Environment secretary’s own constituency has sewage dumped in rivers 11 hours a day

Sewage dumping by private water companies has surged in recent years (Getty Images/iStockphoto)
Sewage dumping by private water companies has surged in recent years (Getty Images/iStockphoto)

Untreated sewage is being dumped into rivers in the environment secretary's constituency for an average of 11 hours every day, official figures show.

According to Environment Agency statistics Ranil Jayawardena's North East Hampshire constituency was subjected to over 4,000 hours of sewage discharge last year.

Opposition parties accused the government of making “excuse after excuse” for failing to stop the dumping by privatised water companies.

There has been a 2,553 per cent increase in sewage discharges over the last five years, according to the Environment Agency's figures.

And despite rules that say they should only be dumping the sewage in exceptional circumstances, official figures show storm sewage discharges surged by more than a third between 2019 and 2020, to 403,171 incidents.

England’s chief medical officer Professor Chris Whitty has said the growing problem of faeces in river water is a “major issue” and “unacceptable on health grounds”.

Last week Labour threatened to jail the executives of private water companies who failed to clean up their act, while the Liberal Democrats have called for bonuses to be restricted until the problem is solved.

Mr Jayawardena, who was appointed last month, has given water bosses two weeks to present their plans to tackle the problem.

Environment secretary Ranil Jayawardena (PA Wire)
Environment secretary Ranil Jayawardena (PA Wire)

In 2021 in Fleet, which is in the environment secretary's constituency, there were 77 sewage discharges lasting 1,095 hours into Fleet Brook.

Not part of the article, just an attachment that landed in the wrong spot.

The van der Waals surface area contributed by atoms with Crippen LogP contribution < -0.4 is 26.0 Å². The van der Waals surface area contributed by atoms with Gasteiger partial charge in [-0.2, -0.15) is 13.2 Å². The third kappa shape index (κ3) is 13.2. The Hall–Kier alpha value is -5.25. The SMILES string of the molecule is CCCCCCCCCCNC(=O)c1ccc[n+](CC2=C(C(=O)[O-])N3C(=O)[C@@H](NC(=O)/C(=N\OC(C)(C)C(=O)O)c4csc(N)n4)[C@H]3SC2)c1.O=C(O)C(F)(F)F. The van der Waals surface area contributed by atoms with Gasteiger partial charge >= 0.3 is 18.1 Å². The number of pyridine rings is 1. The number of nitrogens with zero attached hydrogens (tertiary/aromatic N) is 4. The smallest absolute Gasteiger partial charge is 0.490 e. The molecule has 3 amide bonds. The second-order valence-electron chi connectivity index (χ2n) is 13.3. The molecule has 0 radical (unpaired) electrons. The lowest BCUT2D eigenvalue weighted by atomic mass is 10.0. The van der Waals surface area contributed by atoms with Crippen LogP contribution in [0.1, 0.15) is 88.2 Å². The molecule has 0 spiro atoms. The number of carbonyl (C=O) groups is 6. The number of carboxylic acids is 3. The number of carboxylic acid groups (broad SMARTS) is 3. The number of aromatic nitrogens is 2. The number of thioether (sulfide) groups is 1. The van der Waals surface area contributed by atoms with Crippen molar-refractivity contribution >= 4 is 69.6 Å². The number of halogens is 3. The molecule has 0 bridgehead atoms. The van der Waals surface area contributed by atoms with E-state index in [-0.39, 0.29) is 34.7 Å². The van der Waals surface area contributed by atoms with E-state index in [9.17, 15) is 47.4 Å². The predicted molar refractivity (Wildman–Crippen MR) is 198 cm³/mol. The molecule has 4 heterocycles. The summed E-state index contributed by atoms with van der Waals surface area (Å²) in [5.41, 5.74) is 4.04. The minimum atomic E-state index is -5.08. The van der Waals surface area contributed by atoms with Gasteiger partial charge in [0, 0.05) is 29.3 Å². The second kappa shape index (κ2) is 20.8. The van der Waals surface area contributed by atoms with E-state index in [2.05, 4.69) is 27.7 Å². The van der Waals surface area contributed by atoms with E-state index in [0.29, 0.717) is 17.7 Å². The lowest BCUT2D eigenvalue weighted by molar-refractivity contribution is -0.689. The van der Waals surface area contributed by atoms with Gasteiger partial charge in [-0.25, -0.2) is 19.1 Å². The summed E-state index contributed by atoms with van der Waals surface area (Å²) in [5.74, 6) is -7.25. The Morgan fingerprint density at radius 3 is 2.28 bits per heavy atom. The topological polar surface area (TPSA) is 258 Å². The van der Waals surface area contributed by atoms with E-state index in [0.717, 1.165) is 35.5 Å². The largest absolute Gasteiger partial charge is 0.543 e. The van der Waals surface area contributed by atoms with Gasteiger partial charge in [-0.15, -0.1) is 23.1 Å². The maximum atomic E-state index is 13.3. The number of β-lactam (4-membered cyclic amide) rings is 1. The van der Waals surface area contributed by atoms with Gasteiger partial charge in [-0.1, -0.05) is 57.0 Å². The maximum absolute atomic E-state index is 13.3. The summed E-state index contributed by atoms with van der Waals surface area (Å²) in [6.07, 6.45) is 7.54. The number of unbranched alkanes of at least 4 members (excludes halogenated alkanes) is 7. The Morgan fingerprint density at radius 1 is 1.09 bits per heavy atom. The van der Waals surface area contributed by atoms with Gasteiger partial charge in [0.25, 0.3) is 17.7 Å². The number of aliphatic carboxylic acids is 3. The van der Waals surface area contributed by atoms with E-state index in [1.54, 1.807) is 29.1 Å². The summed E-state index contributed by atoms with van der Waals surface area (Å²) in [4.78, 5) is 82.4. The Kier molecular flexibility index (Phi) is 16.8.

Nearby Silchester, north of Basingstoke, saw 63 discharges into Silchester Brook lasting 968 hours, according to data from the Environment Agency.

“Throughout a summer of unprecedented heat, people’s attempts to cool off in rivers, lakes and on beaches have been ruined by the dumping of raw sewage. Yet it seems the new environment secretary appointed by Liz Truss is a sewage scandal denier," said Tim Farron, the Liberal Democrats' environment spokesperson.

“Ranil Jayawardena only needs to look at his constituency in Hampshire, where residents are unknowingly walking alongside contaminated rivers or swimming in polluted lakes.

“Jayawardena and the Conservatives’ have given excuse after excuse for failing to take responsibility for stopping the dumping of filthy sewage in our waterways.”

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Mr Farron said the water companies had fallen behind in investing in infrastructure. Britain's water industry was privatised from 1989 and since privatisation, shareholders have been paid £72bn in dividends and racked up £56bn in debts. Prices for bill payers have risen 40 per cent in the same period.

Beaches were closed in some parts of the UK during the summer because of the high level of untreated sewage posing a health hazard to swimmers.

A spokesperson for Defra, Mr Jayawardena’s department, said: “Water companies’ reliance on overflows – whether it is water from drains at the side of the road or from people’s homes – is unacceptable and they must significantly reduce how much sewage they discharge as a priority.

“The environment secretary challenged water bosses to improve their environmental performance and deliver more for customers on his first day in office. They have provided us with their plans and we are scrutinising their contents carefully to determine next steps.

“Our Storm Overflow Reduction Plan is a strong starting point, setting the strictest targets ever for water companies on sewage pollution and will require them to deliver the largest infrastructure programme in water company history – £56bn capital investment over 25 years.”